In International WELL Building Institute’s webinar on elevating human health and well-being across the investment and operating landscape, guest speaker, Angeli Stirbei (Prologis), talks about how strategies that invest in and focus on human health and wellbeing in buildings and the surrounding communities can affect all the stakeholders (employees, tenants, the community, etc.) as well as proving to be a significant benefit to investors. She says,
How we benefit from that – we’re able to attract and retain our customers. If we’re a long term partner and not just a landlord, we can move that conversation further along with our customers, and really make an impact to their bottom line and our bottom line. And if we’re able to do that then we’re able to positively affect the bottom line of our funds and our investors. And so to us, the whole natural cycle ties in very closely together.
In fact, the Prologis PARKlife initiative is a great example of how a company has made the wellbeing of people and community a major focus in their business strategy. Creating spaces where people want to be, where they can thrive, and where they can benefit from a healthy support system, puts this company ahead. And it’s working for them.
Change is a constant. Sometimes we have time to prepare for it, but there are times (like in the case of our current pandemic) when we don’t. It’s in times like these that we need to be prepared, resilient, and ready for the recovery process. And this is only possible through powerful leadership that looks ahead and stays ahead of the pack in innovation and strategy that is future-proof.
It would be foolish to ignore the data. Leaders in this industry must have a plan and a culture that supports health and wellbeing. To be resilient. To be relevant. The industry, the community, people, need investors that are building with a consciousness for human health and wellbeing, creating value instead of adding risks and costs, and setting themselves up to positively respond to changing landscapes.
Healthy building ratings and certifications make it possible to show tenants what is being done and how it’s being done. To make them feel safe and confident to be there. For them to trust that the right measures have been taken to help them feel safe, happy, healthy and engaged in the building or space they’re in.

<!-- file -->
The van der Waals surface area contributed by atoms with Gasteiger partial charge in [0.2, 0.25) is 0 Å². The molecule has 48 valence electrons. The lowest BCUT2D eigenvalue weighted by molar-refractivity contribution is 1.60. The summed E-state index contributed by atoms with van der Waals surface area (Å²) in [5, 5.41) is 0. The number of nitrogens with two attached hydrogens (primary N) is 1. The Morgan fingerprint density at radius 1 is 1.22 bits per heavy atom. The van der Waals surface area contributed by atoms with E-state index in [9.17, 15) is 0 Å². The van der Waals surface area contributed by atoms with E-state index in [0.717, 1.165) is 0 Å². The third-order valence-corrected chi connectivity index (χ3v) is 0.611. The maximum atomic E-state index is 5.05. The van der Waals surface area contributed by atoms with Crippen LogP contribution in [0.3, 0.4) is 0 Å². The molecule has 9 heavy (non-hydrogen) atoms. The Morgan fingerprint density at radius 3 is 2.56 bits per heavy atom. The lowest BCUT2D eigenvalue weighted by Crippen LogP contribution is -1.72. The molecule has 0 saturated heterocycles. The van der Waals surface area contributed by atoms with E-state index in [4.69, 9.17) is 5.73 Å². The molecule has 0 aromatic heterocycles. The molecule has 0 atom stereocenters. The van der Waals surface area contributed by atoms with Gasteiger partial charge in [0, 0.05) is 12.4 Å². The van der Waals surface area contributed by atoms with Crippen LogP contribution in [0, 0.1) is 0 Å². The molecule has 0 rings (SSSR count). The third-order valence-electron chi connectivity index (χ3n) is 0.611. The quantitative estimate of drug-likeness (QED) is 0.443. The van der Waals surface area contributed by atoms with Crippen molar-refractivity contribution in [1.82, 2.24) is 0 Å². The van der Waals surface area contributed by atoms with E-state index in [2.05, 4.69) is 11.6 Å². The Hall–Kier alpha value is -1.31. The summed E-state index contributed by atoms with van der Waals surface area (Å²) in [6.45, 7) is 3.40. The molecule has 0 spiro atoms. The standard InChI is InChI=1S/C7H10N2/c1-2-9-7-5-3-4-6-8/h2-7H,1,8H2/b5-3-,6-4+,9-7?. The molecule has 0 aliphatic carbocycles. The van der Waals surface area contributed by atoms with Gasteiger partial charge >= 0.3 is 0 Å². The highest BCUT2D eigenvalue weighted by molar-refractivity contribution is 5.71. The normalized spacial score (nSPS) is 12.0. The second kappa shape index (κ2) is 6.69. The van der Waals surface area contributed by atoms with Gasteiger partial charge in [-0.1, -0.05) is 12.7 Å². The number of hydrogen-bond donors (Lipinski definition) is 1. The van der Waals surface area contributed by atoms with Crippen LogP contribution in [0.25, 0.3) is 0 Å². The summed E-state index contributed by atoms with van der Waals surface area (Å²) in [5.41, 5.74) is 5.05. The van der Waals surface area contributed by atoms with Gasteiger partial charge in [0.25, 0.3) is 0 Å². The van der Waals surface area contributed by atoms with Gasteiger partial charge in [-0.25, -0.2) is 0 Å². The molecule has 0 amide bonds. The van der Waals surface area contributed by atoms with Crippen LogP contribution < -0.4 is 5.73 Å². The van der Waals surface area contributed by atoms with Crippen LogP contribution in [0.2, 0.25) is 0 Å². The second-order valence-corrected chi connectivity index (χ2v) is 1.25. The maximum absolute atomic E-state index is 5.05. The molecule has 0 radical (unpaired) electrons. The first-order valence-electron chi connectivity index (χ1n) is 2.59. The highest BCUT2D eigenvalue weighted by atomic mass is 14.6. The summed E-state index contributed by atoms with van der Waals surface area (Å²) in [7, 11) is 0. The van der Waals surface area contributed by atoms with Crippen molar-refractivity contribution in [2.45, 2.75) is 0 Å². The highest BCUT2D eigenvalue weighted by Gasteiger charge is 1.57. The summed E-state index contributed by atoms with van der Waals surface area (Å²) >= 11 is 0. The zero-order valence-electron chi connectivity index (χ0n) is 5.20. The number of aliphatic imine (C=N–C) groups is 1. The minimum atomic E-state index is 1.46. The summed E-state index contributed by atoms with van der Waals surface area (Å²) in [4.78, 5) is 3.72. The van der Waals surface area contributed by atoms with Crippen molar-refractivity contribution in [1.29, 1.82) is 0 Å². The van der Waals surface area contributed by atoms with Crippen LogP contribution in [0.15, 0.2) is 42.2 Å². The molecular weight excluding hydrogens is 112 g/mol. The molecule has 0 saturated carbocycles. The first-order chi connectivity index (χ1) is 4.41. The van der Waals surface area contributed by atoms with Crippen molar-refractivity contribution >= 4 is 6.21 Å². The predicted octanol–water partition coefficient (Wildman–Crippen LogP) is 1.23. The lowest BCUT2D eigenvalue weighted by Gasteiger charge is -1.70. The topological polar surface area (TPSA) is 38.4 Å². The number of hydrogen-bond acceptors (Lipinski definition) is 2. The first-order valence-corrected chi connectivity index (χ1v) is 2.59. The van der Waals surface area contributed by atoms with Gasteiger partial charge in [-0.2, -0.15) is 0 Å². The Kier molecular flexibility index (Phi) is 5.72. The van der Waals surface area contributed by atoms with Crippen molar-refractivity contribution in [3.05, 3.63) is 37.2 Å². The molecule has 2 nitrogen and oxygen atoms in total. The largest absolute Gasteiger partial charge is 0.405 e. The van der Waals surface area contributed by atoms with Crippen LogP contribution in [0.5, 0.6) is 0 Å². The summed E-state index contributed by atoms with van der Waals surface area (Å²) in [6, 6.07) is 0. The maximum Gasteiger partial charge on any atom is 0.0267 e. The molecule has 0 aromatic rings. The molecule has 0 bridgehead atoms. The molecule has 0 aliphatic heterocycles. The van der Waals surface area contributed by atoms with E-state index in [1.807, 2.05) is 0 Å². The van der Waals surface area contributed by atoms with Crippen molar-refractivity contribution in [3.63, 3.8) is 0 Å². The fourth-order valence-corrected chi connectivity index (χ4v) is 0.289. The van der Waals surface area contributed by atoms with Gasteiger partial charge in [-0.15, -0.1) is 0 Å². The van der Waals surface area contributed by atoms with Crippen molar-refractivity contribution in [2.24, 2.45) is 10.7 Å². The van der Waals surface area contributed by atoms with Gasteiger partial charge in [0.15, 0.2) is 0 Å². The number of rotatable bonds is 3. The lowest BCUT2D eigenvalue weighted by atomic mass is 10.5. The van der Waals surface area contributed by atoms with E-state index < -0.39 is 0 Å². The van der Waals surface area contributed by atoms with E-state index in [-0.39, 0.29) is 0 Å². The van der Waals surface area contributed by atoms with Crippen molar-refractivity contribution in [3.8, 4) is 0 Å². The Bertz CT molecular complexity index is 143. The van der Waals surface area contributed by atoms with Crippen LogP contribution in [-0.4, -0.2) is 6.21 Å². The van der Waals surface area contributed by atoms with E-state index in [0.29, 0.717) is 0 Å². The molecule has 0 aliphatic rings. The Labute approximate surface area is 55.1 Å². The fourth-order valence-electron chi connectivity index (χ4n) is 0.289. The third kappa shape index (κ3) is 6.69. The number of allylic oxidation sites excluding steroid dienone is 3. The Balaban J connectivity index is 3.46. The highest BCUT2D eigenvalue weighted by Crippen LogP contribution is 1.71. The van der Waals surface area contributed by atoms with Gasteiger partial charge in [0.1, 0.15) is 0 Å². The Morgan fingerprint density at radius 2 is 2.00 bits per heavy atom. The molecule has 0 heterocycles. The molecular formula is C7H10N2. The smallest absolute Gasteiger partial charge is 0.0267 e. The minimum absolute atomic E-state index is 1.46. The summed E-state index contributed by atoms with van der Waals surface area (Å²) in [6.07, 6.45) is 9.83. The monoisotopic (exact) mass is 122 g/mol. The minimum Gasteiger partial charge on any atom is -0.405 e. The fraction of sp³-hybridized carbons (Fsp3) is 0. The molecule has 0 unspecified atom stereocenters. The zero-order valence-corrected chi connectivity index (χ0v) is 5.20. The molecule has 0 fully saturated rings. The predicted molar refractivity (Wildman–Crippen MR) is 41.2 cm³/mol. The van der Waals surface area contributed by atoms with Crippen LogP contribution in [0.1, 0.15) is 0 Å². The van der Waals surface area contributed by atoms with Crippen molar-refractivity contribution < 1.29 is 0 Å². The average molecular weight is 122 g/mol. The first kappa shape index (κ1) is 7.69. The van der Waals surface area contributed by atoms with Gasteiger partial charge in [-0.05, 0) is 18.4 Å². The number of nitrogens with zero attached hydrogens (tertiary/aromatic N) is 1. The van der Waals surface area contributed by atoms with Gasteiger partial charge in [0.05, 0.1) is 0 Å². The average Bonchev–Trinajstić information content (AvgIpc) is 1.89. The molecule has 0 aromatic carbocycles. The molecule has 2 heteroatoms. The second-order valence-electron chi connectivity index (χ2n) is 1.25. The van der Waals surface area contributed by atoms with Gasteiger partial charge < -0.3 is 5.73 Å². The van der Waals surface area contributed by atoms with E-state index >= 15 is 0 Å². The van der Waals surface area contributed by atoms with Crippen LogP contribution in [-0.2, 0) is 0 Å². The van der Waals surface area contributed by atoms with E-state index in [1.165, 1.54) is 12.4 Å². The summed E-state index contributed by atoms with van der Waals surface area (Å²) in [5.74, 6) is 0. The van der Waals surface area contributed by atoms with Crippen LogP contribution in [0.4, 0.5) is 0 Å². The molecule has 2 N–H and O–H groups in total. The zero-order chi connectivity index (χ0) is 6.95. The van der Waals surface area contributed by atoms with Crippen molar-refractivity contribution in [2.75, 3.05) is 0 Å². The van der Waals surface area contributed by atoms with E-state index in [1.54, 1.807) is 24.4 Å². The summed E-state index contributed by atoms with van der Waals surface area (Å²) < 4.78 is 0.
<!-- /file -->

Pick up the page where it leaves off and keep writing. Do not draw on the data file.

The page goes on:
It is more evident, now more than ever, that our health is affected by the way we operate within the buildings we inhabit. Buildings must prioritise occupant health and well-being. Having an intentional health process and a general culture of health can set us up to be prepared for, and handle, issues that may present themselves suddenly.
Matthew Trowbridge, MD MPH, says,
We envision a high performance company that’s bragging to its investors about its role in whatever the most important public health issues of the day are, they show how their processes are thinking about their assets as part of that solution. And then I think there’s a risk reduction bottom line argument of ‘we’re also ready for an exogenous, unexpected health stressor.’ Issues will come along, that you don’t expect, and a set of specific strategies won’t save you. The only thing that will save you is having a culture of health.– (Excerpt from webinar – Elevating human health and well-being across the investment and operating landscape)
In this same discussion on elevating human health and well-being across the investment and operating landscape, Jason Hartke (PHD, executive vice president of advocacy and & policy at IWBI) says,
Investing for health is not only a key competitive advantage for organisations around the world, but also THE key to stronger and more vital and more equitable communities
In a building’s life cycle, the majority of the costs revolve around personnel, not real estate. Building occupants are valuable. It makes sense that investing in people pays off. Some businesses may see their significant return on investment in improved employee productivity levels and less absenteeism. Others see less employee turnover as they attract and retain better quality talent. Some see improvements in better leasing rates and sales. Any way you look at it, happy people equals happy profits.
Well certification is showing results for this London company:
Cundall London demonstrated a positive ROI outcome from WELL within three months merely by calculating their reductions in sick leave and attrition without any accounting for all the other benefits.– (Alan Fogarty, Sustainability Partner, Cundall.)
Harvard researchers report that for every dollar spent on employee wellness, medical costs fall $3.27 and absenteeism drops $2.73, a 6-to-1 return on investment.– (Work Design Magazine)
Healthy Buildings: It’s The Right Thing To Do
Because investing in occupant health and wellbeing should be best practice.
Healthy building certifications are set to become the new normal. In the current global pandemic we face, it is impossible to ignore the need for a deeper focus on human health and wellness in the spaces we inhabit.